Today we will run through one way of estimating the intrinsic value of Take-Two Interactive Software, Inc. (NASDAQ:TTWO) by taking the forecast future cash flows of the company and discounting them back to today’s value. Our analysis will employ the Discounted Cash Flow (DCF) model. Don’t get put off by the jargon, the math behind it is actually quite straightforward.

Remember though, that there are many ways to estimate a company’s value, and a DCF is just one method. If you want to learn more about discounted cash flow, the rationale behind this calculation can be read in detail in the Simply Wall St analysis model.

View our latest analysis for Take-Two Interactive Software

Crunching The Numbers

We are going to use a two-stage DCF model, which, as the name states, takes into account two stages of growth. The first stage is generally a higher growth period which levels off heading towards the terminal value, captured in the second ‘steady growth’ period. In the first stage we need to estimate the cash flows to the business over the next ten years. Where possible we use analyst estimates, but when these aren’t available we extrapolate the previous free cash flow (FCF) from the last estimate or reported value. We assume companies with shrinking free cash flow will slow their rate of shrinkage, and that companies with growing free cash flow will see their growth rate slow, over this period. We do this to reflect that growth tends to slow more in the early years than it does in later years.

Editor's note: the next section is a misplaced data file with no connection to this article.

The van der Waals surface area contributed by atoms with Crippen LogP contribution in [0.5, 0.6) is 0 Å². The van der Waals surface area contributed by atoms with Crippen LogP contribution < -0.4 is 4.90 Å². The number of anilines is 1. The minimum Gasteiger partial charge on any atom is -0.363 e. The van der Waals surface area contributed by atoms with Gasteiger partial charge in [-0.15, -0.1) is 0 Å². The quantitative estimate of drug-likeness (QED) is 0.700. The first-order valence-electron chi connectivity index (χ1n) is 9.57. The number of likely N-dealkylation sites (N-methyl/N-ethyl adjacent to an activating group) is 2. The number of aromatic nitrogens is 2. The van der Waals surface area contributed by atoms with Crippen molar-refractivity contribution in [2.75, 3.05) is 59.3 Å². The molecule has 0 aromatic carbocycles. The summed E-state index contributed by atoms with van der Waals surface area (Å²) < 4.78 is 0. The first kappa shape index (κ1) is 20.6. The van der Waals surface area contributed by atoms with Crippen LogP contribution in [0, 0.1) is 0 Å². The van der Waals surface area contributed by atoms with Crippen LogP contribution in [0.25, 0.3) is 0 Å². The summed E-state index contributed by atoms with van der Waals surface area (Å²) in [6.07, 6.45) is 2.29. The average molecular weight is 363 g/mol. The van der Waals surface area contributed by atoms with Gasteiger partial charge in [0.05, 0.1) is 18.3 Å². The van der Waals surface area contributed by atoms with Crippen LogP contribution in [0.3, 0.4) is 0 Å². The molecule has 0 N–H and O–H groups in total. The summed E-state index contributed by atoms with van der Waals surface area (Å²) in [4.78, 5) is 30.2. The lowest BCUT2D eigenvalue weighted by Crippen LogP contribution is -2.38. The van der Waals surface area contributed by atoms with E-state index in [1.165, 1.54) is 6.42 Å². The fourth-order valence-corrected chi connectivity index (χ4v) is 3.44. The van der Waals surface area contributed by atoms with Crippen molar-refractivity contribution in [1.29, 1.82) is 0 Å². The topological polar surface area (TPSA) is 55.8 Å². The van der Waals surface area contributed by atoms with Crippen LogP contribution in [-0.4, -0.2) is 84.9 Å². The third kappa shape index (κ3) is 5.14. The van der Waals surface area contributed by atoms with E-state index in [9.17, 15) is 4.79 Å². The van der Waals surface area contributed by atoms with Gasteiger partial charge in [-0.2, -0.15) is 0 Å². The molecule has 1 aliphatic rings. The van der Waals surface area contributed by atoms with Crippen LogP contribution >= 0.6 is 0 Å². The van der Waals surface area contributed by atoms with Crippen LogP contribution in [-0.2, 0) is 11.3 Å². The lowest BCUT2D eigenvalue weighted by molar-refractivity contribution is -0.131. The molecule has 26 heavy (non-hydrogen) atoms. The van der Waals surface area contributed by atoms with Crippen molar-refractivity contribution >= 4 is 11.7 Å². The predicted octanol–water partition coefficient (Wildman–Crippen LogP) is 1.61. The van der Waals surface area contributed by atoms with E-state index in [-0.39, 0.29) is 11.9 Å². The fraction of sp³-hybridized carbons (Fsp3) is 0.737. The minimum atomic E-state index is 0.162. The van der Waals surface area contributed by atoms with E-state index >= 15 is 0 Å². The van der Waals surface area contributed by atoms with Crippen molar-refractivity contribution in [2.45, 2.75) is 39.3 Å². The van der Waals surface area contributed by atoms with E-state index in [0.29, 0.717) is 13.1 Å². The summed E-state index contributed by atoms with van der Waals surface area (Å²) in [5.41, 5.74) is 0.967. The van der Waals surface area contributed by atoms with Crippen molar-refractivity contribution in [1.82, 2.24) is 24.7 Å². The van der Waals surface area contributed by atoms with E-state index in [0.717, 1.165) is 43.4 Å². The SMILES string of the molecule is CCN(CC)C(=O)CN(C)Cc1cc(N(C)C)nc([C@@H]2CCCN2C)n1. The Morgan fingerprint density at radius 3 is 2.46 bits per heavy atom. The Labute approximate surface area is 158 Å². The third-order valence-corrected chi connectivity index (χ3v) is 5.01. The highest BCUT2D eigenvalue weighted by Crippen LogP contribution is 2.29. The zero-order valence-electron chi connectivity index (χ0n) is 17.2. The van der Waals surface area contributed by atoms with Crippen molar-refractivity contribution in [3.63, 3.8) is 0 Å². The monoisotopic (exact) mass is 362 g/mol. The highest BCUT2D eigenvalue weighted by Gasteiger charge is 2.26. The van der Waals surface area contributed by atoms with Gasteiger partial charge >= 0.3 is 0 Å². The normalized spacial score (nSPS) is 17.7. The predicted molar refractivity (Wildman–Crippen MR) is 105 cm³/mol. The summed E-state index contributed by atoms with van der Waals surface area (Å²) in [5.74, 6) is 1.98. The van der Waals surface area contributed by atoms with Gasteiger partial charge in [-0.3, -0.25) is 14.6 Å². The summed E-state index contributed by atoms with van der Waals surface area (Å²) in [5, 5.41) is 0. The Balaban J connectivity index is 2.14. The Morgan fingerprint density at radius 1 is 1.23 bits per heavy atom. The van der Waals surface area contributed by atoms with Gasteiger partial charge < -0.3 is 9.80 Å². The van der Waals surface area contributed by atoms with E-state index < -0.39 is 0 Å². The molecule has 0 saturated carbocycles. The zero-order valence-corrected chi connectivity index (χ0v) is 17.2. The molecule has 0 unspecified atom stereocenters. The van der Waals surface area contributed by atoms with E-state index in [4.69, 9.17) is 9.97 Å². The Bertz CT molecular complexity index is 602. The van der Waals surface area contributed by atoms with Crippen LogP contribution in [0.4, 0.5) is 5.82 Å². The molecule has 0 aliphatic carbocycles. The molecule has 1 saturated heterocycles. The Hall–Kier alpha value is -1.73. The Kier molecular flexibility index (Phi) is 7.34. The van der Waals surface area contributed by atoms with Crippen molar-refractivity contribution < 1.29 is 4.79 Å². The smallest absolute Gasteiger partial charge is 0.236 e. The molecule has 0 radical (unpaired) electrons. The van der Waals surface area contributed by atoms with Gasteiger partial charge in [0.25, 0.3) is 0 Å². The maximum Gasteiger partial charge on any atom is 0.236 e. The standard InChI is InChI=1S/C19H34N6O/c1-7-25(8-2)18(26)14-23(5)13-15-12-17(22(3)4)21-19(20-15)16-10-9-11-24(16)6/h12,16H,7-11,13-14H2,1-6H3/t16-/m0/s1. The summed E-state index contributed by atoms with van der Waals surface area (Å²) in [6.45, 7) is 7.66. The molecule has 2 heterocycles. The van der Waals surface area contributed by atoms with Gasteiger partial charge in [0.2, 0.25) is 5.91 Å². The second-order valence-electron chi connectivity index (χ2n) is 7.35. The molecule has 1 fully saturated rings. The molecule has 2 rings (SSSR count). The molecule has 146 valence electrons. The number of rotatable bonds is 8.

A DCF is all about the idea that a dollar in the future is less valuable than a dollar today, and so the sum of these future cash flows is then discounted to today’s value:

10-year free cash flow (FCF) estimate

2023

2024

2025

2026

2027

2028

2029

2030

2031

2032

Levered FCF ($, Millions)

US$627.8m

US$1.18b

US$1.77b

US$1.75b

US$1.92b

US$2.04b

US$2.15b

US$2.24b

US$2.32b

US$2.39b

Growth Rate Estimate Source

Analyst x10

Analyst x11

Analyst x7

Analyst x3

Analyst x2

Est @ 6.44%

Est @ 5.1%

Est @ 4.17%

Est @ 3.51%

Est @ 3.05%

Present Value ($, Millions) Discounted @ 6.9%

US$587

US$1.0k

US$1.4k

US$1.3k

US$1.4k

US$1.4k

US$1.3k

US$1.3k

US$1.3k

US$1.2k

(“Est” = FCF growth rate estimated by Simply Wall St)